Greg: All right? But think about it. There can’t be a world, a way that it’s not supposed to be, right now, problem of evil, unless there is a way that it is supposed to be. And there can’t be a way the world’s supposed to be without a supposer.

Jim: Mm-hmm.

Greg: So, if there is no God, there is no way for the world is supposed to be, there is no right and wrong. There is just what people want, or maybe what their evolution has tricked them into believing. But there is no right and wrong to be violated for the problem of evil. What this means is, and I could, got a little quickly here, but what, and I go in more detail in the book in this. What this means is, the problem of evil is not a good argument against God, it is a good argument against atheism. It is one of the best arguments for the existence of God. And that’s called, the moral argument for the existence God.

Jim: Well, and I want to, uh, tease that out just a little bit.

Greg: Okay.

Jim: Because in the book, you, you, uh, equate that to, uh, the score of a, of a bowling match or probably any game.

Greg: Yeah. That’s right.

Jim: That if we didn’t have the score, we wouldn’t know who’s winning.

Greg: Yes. So, I describe that.

Jim: Describe that.

Greg: Okay.

Jim: Because I think that was a good way to apply that to the existence of God.

Greg: Correct. Yeah. You, uh, you don’t know a good bowler from a bad bowler, unless you have a way of keeping score or golfer or anything else for that matter, football.

Jim: Right.

Greg: Um, you have to way of keep, have a way of keeping score. So, when we say there’s bad in the world, we’re saying that something has happened that gets a low score when it should be scoring high. But my question is, where does the scoring system come from? Well, the scoring system can only come from someone who has the authority to make the rules for the whole world. And that’s God. If there is no God, there’s no scoring system. And if there’s no scoring system, there is no absolute good or bad. There is just personal feelings and personal beliefs and opinions. And that’s all you can say, moral relativism. Okay. But there is really a problem of evil, everybody knows that. Therefore, there must really be a scoring system. Therefore, there must really be a God.

Jim: Well, and, and another way of saying that too, is some, you always draw the line somewhere depending upon your moral compass, right?

Greg: Right.

Jim: Uh, whether you’re a believer or non-believer.

Greg: That’s right.

Jim: There’s always something going on in the world, sex trafficking, exploitation of children, that everybody is going to agree upon generally.

Greg: Right. That’s right. That’s right.

Jim: And that’s your point.

Greg: Those are the current hot buttons too. And that’s a weird place to go when people are trying to deny objective morality, start pushing their hot buttons. Because the fact is Jim, everybody is made in the image of God, and they have a moral machine built in whether they like it or not. This is part of the inside out tactic that’s in the book. It’s going to come out. They’re gonna talk in objective moral terms, even when they try to objective morality.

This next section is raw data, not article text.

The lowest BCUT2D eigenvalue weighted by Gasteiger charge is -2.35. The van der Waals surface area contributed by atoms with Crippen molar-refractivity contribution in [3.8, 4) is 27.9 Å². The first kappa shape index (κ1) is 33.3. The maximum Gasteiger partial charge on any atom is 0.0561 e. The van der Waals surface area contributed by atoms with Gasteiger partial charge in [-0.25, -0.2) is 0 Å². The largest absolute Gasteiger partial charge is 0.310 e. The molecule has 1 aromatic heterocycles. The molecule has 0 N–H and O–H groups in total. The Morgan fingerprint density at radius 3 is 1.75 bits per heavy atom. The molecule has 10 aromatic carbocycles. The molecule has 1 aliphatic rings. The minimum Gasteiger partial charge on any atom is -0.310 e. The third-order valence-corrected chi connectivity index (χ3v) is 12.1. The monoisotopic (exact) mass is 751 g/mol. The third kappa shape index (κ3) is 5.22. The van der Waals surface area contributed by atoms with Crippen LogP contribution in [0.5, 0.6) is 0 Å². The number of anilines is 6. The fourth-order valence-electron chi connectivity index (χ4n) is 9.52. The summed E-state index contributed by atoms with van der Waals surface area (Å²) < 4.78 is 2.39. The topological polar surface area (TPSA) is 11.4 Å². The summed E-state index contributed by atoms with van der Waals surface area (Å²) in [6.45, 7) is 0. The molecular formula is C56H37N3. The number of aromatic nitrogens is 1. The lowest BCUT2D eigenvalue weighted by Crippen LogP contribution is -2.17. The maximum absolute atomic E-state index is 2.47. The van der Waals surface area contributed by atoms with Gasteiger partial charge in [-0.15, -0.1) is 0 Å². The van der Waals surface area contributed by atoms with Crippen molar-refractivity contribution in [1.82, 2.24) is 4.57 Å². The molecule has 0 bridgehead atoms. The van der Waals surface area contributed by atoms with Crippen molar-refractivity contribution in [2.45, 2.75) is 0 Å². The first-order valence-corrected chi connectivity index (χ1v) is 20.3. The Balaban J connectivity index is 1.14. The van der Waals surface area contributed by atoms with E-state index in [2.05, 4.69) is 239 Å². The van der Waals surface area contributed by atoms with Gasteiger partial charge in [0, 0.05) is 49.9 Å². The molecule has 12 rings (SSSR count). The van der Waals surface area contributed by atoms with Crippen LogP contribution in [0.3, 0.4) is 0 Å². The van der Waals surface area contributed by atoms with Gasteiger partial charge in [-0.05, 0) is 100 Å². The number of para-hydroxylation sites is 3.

Jim: One of the examples you use in that is, uh, in the area of, of same-sex marriage, if that’s a natural function that some have claimed that this is the way we’re wired.

Greg: That’s right.

Jim: This is what God has done, even though they’ll even claim that.

Greg: Right.

Jim: But then you talk about same-sex adoption.

Greg: Yeah.

Jim: Now these are really touchy subjects.

Greg: They are.

Jim: I get that people are listening right now going, “I can’t believe Jim is talking about that.”

Greg: (Laughs). He’s talking about that.

Jim: But it, it’s a real, um, formidable argument that you make. Go through that idea of same-sex marriage and then, um, you know, parenting within same-sex adoptive couples.

Greg: Right. The, well, think of the argument that is offered oftentimes in favor of homosexuality and therefore justifies same-sex marriage. And that is, homosexuality is natural for me and therefore you can’t object to it. Now the equation there is, if it’s natural, then it’s moral. If it’s not natural, then it’s not moral. Okay. But when you think about that line of thinking that they’re holding, if homosexuality is natural for them, that makes it good. Then having homosexual couples having children is not natural (Laughs) for them. So therefore, on the same standard they’re offering, then having children or adopting children is not right, it’s wrong. Now, notice I’m not imposing-

Jim: Because it wouldn’t be natural.

Greg: Yes. Notice I’m not imposing my own standard, I, I’m just applying their standard consistently. This is another tactic called taking the roof off. And it can be very, very powerful in, in different circumstances. This is an example of one of them.

Jim: No, and, uh, uh, and again, I think, phew, I think one of the core things there, uh, in my coaching or my leadership in this area is to always remember that God’s heart is for everybody.

Greg: That’s right.

Jim: Regardless of where they’re at in life. And I don’t care if you’re same sex attracted or a Pharisee within the church who looks down on other people who don’t live according to your standard.

Greg: That’s right. Mm-hmm.

Jim: It, it’s equally, um, wrong.

Greg: Mm-hmm.